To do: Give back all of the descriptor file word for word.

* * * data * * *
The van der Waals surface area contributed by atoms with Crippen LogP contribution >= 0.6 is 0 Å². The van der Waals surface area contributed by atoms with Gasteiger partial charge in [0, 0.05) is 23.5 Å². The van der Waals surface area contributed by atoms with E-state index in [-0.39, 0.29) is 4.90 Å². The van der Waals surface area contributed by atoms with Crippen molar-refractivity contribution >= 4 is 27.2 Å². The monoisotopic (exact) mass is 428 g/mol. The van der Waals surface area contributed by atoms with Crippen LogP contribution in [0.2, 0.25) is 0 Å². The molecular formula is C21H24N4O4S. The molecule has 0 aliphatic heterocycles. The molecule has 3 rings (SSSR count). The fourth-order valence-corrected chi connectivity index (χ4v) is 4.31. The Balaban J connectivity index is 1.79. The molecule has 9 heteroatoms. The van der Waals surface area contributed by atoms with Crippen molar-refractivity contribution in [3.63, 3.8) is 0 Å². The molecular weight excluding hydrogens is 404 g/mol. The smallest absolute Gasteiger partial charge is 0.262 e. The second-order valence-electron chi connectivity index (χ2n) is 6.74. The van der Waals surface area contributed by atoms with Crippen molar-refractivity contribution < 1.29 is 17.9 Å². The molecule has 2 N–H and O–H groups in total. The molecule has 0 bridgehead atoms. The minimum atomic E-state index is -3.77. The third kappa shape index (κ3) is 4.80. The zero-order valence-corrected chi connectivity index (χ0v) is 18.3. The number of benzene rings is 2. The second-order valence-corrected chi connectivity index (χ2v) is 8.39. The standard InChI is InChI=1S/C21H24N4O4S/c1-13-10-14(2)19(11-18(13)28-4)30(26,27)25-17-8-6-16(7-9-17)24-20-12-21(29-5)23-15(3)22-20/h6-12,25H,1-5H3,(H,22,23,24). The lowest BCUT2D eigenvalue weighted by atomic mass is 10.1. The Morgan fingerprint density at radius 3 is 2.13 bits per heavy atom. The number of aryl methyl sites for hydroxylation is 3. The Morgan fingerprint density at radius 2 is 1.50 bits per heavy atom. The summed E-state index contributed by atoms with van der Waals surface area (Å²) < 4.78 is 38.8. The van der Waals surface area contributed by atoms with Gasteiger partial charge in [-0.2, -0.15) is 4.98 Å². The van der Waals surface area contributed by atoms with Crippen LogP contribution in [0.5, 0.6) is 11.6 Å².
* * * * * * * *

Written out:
The van der Waals surface area contributed by atoms with Crippen LogP contribution >= 0.6 is 0 Å². The van der Waals surface area contributed by atoms with Gasteiger partial charge in [0, 0.05) is 23.5 Å². The van der Waals surface area contributed by atoms with E-state index in [-0.39, 0.29) is 4.90 Å². The van der Waals surface area contributed by atoms with Crippen molar-refractivity contribution >= 4 is 27.2 Å². The monoisotopic (exact) mass is 428 g/mol. The van der Waals surface area contributed by atoms with Crippen LogP contribution in [0.2, 0.25) is 0 Å². The molecular formula is C21H24N4O4S. The molecule has 0 aliphatic heterocycles. The molecule has 3 rings (SSSR count). The fourth-order valence-corrected chi connectivity index (χ4v) is 4.31. The Balaban J connectivity index is 1.79. The molecule has 9 heteroatoms. The van der Waals surface area contributed by atoms with Crippen molar-refractivity contribution in [3.63, 3.8) is 0 Å². The molecular weight excluding hydrogens is 404 g/mol. The smallest absolute Gasteiger partial charge is 0.262 e. The second-order valence-electron chi connectivity index (χ2n) is 6.74. The van der Waals surface area contributed by atoms with Crippen molar-refractivity contribution < 1.29 is 17.9 Å². The molecule has 2 N–H and O–H groups in total. The molecule has 0 bridgehead atoms. The minimum atomic E-state index is -3.77. The third kappa shape index (κ3) is 4.80. The zero-order valence-corrected chi connectivity index (χ0v) is 18.3. The number of benzene rings is 2. The second-order valence-corrected chi connectivity index (χ2v) is 8.39. The standard InChI is InChI=1S/C21H24N4O4S/c1-13-10-14(2)19(11-18(13)28-4)30(26,27)25-17-8-6-16(7-9-17)24-20-12-21(29-5)23-15(3)22-20/h6-12,25H,1-5H3,(H,22,23,24). The lowest BCUT2D eigenvalue weighted by atomic mass is 10.1. The Morgan fingerprint density at radius 3 is 2.13 bits per heavy atom. The number of aryl methyl sites for hydroxylation is 3. The Morgan fingerprint density at radius 2 is 1.50 bits per heavy atom. The summed E-state index contributed by atoms with van der Waals surface area (Å²) < 4.78 is 38.8. The van der Waals surface area contributed by atoms with Gasteiger partial charge in [-0.2, -0.15) is 4.98 Å². The van der Waals surface area contributed by atoms with Crippen LogP contribution in [0.5, 0.6) is 11.6 Å².